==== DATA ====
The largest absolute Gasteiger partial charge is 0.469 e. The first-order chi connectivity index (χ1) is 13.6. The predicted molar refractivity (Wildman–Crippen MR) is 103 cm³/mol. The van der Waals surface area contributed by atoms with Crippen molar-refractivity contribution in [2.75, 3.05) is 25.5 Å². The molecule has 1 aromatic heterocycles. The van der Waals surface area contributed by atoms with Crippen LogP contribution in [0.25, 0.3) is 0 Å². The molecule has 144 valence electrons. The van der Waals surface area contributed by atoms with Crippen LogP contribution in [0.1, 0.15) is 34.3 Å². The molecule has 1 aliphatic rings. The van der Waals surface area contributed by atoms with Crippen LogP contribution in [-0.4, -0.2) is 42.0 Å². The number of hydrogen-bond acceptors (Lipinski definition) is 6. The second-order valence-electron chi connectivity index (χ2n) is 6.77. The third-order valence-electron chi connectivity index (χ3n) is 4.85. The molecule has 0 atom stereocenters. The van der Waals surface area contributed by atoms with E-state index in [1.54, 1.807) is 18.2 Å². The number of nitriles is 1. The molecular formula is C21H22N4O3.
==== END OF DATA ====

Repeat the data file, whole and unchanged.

The largest absolute Gasteiger partial charge is 0.469 e. The first-order chi connectivity index (χ1) is 13.6. The predicted molar refractivity (Wildman–Crippen MR) is 103 cm³/mol. The van der Waals surface area contributed by atoms with Crippen molar-refractivity contribution in [2.75, 3.05) is 25.5 Å². The molecule has 1 aromatic heterocycles. The van der Waals surface area contributed by atoms with Crippen LogP contribution in [0.25, 0.3) is 0 Å². The molecule has 144 valence electrons. The van der Waals surface area contributed by atoms with Crippen LogP contribution in [0.1, 0.15) is 34.3 Å². The molecule has 1 aliphatic rings. The van der Waals surface area contributed by atoms with Crippen LogP contribution in [-0.4, -0.2) is 42.0 Å². The number of hydrogen-bond acceptors (Lipinski definition) is 6. The second-order valence-electron chi connectivity index (χ2n) is 6.77. The third-order valence-electron chi connectivity index (χ3n) is 4.85. The molecule has 0 atom stereocenters. The van der Waals surface area contributed by atoms with E-state index in [1.54, 1.807) is 18.2 Å². The number of nitriles is 1. The molecular formula is C21H22N4O3.